I watched both versions and can’t get my kids (who loved the reboot) interested in the original. I think it’s just a generational thing; I was the right age and target demographic for the first Ducktales when it came out in the 80s and my kids are the right age and target demo for the new one.
That said there was a lot of stuff I liked about the reboot too, like how the show finally got to explore the relationship between Donald and his sister Della (the triplets’ mom) as well as why Donald was the one tasked with raising them.
It has been historically difficult to think of Disney animated properties as anything other than a monolith, mostly because that’s how Disney curates things. I’ve never been particularly aware of film auteurs, but have been blasting through the Blank Check podcast backlog and am having my eyes opened. When they tangented into the different directors of different classic Disney animated films, or even eras, I realized that I’d never even thought about Disney animated films even having directors with voices.
I suppose that becomes easier in the current era where “Disney Movie” doesn’t really mean anything anymore, that could be a Marvel movie, a Star Wars movie, an Disney animated, a Pixar animated…the list will undoubtedly get longer. It’s funny to think my kids won’t really experience the blob of Snow-White-thru-Lion-King arc as a unified thing the way I did…
I have no idea where, but I heard they toned down Mickey to make him an unoffsensive mascot. He wasn’t even in many things for awhile. I guess after a few decades of that they thankfully changed their mind.
Agreed that Uncle Scrooge is the best Disney character, but you’re not being entirely fair to Mickey. He’s suffered several decades of being a bland corporate mascot, but it wasn’t always like that. Floyd Gottfredson’s version, the scrappy middle-class hero, is a goddamn delight.
The whole Della storyline made the show for me. I actually grew bored with the first season and abandoned it partway through. Then I caught the finale…and the end of the finale, panning up to the moon while playing the moon theme from the NES game pulled me right back in. Della’s reuniting with Scrooge pulled my heartstrings, and then the dynamic between her and Donald thereafter (y’know, once he returned from the moon) was played perfectly.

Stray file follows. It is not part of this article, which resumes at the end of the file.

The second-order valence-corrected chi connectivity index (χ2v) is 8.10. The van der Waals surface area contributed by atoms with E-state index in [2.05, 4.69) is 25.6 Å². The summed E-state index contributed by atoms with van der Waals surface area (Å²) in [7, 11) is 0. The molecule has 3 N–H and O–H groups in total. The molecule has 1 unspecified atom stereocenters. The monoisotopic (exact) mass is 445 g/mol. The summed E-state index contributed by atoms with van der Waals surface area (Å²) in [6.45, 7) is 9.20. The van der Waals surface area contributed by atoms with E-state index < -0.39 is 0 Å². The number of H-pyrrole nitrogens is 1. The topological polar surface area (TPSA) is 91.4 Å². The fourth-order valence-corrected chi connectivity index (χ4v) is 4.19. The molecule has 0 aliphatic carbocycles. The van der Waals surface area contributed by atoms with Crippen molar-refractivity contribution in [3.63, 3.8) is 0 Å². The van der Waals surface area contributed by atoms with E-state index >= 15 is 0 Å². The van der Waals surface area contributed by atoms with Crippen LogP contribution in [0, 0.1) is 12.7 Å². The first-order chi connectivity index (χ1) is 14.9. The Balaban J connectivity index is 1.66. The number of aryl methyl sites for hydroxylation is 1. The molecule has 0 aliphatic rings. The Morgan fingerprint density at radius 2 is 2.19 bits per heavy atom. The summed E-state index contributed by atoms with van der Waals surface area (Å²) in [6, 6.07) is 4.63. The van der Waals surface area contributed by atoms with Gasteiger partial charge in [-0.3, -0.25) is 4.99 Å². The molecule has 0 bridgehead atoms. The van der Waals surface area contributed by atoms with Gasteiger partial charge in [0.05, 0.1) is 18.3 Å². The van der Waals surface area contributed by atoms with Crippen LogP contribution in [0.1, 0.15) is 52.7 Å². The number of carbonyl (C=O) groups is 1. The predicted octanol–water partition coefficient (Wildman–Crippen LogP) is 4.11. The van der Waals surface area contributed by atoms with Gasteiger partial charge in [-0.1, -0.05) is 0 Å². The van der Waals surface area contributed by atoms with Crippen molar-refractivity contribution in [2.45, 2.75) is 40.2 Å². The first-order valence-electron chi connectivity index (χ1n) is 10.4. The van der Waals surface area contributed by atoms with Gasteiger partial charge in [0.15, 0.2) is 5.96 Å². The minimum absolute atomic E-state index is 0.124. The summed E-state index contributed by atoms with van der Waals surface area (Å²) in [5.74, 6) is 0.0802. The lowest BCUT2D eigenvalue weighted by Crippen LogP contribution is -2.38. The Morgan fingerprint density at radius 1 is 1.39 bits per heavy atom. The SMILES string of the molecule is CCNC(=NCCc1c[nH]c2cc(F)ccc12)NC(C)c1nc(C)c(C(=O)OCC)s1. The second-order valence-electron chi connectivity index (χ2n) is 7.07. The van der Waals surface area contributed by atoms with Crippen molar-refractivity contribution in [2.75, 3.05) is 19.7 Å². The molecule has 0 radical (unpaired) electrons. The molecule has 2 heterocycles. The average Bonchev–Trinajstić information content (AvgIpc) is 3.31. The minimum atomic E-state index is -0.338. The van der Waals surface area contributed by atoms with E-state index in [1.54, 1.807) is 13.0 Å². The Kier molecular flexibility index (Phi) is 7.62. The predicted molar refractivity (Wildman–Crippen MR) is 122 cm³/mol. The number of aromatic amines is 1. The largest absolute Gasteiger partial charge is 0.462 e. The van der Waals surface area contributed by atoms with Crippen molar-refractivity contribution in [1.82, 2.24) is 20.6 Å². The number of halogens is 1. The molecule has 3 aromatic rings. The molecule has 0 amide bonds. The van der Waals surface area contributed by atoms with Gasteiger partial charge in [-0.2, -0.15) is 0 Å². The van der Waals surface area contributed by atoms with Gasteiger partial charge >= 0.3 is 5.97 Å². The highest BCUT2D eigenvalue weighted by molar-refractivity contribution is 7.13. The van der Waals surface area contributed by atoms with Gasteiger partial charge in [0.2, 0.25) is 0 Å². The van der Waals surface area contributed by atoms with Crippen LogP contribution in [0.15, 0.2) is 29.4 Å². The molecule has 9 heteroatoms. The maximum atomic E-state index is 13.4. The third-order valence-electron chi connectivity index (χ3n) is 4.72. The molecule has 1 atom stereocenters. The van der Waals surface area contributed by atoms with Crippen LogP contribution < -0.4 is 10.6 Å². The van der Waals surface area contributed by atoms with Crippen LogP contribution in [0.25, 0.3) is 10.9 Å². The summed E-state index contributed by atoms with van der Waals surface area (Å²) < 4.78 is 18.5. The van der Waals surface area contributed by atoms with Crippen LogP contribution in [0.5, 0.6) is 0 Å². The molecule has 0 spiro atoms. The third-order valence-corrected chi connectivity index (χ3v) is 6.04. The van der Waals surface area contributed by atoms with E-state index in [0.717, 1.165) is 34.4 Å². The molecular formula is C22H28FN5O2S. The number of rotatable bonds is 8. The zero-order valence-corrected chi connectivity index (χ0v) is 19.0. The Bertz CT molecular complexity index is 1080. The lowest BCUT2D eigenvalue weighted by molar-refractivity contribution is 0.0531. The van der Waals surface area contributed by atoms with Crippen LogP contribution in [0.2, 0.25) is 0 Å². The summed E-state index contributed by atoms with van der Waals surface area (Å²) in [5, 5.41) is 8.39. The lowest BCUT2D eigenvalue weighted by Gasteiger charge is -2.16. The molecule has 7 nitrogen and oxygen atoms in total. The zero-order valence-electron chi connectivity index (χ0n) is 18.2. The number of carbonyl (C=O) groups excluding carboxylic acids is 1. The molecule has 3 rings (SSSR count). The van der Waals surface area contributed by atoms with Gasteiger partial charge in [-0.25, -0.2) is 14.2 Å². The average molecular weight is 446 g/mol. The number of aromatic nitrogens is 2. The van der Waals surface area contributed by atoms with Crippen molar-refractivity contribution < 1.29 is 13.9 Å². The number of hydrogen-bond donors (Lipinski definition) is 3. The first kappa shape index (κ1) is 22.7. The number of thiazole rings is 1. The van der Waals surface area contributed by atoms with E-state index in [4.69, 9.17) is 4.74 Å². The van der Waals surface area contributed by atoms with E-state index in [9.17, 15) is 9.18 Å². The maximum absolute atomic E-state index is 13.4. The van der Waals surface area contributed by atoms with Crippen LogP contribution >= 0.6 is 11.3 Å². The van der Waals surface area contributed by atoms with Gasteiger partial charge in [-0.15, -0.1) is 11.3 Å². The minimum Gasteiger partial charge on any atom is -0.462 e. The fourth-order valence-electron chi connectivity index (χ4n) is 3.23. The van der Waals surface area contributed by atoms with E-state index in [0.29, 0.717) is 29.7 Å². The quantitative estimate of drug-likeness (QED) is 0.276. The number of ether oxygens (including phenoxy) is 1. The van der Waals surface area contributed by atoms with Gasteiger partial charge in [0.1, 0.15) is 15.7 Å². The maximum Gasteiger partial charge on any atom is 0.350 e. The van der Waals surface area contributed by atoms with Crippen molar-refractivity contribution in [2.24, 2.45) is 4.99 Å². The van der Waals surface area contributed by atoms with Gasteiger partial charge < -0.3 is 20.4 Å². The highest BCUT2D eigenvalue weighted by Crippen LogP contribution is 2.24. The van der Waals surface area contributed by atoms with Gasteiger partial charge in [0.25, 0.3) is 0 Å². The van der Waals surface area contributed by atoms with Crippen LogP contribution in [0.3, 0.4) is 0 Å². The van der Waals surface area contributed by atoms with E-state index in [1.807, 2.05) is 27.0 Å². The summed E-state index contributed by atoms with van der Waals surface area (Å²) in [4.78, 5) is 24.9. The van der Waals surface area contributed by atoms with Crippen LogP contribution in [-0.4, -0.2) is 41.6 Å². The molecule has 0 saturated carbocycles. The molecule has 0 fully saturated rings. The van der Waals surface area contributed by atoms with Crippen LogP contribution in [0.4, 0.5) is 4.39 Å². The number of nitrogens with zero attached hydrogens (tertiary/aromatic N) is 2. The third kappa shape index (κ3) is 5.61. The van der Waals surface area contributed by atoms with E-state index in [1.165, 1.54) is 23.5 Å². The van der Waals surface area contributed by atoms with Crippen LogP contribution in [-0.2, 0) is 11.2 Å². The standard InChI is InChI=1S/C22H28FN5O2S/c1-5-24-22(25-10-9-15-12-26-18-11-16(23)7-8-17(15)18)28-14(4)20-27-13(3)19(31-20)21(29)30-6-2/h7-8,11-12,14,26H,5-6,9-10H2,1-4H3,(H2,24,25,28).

On the note of Donald’s being tasked with caring for the triplets, their introduction came at a weird time in the media when niblings were introduced as characters just dropped off with known characters, often indefinitely. The Nancy comic strip spawned from that practice. I’m curious if this was based on a common practice in the 20’s and 30’s or if it was just in the “creative” air at the time.
The ubiquity of multiple births is what gets me. There are three lesser-known duck nieces, April, May and June. Mickey had some nephews (usually two twins but sometimes a set of triplets, and with inconsistent names) that appeared about 5 years earlier, and Pete has twin nephews that appeared much later on.
Then again, given that these creatures are animals that tend to give birth to broods and litters, I guess multiple births should be expected as the norm, not the exception.
I had forgotten about them, but then I watched all of the new DuckTales.
Don’t forget that Minnie also had nieces. Disney was rife with fertile off-screen siblings. I’m happy you made the connection that animals have multiples. That makes sense in a world that otherwise doesn’t have to.